“Georgie!” Marks shouts. “All hell’s broken loose on the floor-Intercoastal’s taking a dive! It’s a two dollar stock now. What’ll we do? We’re ruined!”

Georgie’s perfectly calm, cool, collected, although slightly peeved.

“How many times have I told you, Ismael?” Georgie’s lip curls with his withering scorn. “Knock first.”

“Sorry, sir,” Marks answers. “But-”

Georgie cuts him off.

“Marks, I bought that stock at fifty cents,” Georgie speaks clearly, as if talking to a lunatic or idiot. “Whatever I do, I’ll make a killing…now get lost. Can’t you see I’m in the middle of something really important?”

After his bewilderment wears off, Ismael Marks sees the shy smile behind Georgie’s witheringly curled lips.

“What’s this?” Marks asks, gathering courage. “Another one of your peculiar obsessions? Another of your curious perplexities? Whatever happened to the online dating…you must’ve made the moves on a pen pal…. Is she hot? Is this…a hook-up?”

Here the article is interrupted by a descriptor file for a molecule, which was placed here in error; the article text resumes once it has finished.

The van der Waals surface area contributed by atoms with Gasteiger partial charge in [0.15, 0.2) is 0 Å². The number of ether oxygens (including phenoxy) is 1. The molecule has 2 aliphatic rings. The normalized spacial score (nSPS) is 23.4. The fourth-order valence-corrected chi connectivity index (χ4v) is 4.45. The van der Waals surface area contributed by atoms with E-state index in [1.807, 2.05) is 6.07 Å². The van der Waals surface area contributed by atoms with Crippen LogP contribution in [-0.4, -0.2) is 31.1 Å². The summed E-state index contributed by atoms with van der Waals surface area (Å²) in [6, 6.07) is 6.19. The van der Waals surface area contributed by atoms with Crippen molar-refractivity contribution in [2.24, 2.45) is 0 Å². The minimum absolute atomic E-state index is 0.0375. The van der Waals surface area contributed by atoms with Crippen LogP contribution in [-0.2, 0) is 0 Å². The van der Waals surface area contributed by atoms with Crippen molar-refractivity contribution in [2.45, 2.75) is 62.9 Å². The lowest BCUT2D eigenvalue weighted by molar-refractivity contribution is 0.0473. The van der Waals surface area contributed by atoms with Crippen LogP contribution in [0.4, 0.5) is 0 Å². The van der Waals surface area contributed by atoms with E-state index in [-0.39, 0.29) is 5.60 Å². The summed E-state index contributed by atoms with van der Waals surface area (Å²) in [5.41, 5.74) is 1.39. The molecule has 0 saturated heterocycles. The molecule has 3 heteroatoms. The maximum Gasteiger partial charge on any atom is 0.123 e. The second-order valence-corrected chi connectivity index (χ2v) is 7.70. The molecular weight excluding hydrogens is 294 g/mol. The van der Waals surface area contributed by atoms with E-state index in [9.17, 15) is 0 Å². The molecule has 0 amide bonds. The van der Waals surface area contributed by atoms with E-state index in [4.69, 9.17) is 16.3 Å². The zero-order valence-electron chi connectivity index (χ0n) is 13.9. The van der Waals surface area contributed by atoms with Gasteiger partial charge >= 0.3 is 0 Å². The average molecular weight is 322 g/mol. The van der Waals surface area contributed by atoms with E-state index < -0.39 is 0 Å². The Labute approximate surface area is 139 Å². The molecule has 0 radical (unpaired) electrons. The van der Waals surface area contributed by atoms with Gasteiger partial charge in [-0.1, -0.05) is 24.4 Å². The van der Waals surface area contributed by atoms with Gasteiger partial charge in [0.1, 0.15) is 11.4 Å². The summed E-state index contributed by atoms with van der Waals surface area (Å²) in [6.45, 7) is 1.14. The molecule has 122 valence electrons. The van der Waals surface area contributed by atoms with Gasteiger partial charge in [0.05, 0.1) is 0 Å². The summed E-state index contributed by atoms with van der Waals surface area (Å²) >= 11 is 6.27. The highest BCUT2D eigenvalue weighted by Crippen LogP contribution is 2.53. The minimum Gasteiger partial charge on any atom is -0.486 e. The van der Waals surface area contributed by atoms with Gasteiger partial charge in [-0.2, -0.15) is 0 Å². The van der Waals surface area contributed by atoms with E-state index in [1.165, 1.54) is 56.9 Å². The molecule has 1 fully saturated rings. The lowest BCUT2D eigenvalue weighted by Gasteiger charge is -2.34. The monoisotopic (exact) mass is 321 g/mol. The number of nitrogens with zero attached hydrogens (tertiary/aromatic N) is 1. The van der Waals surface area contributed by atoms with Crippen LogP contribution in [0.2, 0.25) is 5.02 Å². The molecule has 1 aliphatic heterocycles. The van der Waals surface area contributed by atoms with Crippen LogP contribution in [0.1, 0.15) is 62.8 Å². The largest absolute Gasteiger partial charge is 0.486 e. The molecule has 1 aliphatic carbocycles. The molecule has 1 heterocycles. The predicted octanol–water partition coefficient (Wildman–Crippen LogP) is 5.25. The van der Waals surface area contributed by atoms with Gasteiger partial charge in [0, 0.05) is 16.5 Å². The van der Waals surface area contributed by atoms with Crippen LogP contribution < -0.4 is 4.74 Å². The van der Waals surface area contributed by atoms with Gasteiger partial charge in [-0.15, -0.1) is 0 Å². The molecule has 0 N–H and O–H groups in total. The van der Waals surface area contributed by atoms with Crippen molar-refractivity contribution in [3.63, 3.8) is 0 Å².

Three other associates in Georgie Gust Enterprises (sometimes called “the Guys”), stylish young men in their early twenties, approach the door. Their eyes widen with jealousy and curiosity. When Georgie notices the peepers peering through his door, he discreetly covers his love-letter. With an imperious gesture, he chases them out of the office.

“Guys, get lost.”

But the guys don’t scare easily.

“Oooooo-o-o-oh, Mr. Romantic….” they chorus. “Dream Boy…the Poet…a modern Casanova….”

Georgie slams the enormous wooden door on his not-so-secret admirers. He tries to pick up writing his romantic billet-doux, but he can’t recapture the passionate mood of before….

Somewhere outside the office door, several different alarm clocks ring indistinctly. The whole scene changes once again….

-Jonathan Harnisch

About Jonathan Harnisch

Author | Mental Health Advocate | Schizophrenia | Artist | Blogger | Podcast Host | Patent Holder | Hedge Fund Manager | Film & TV Producer | Musician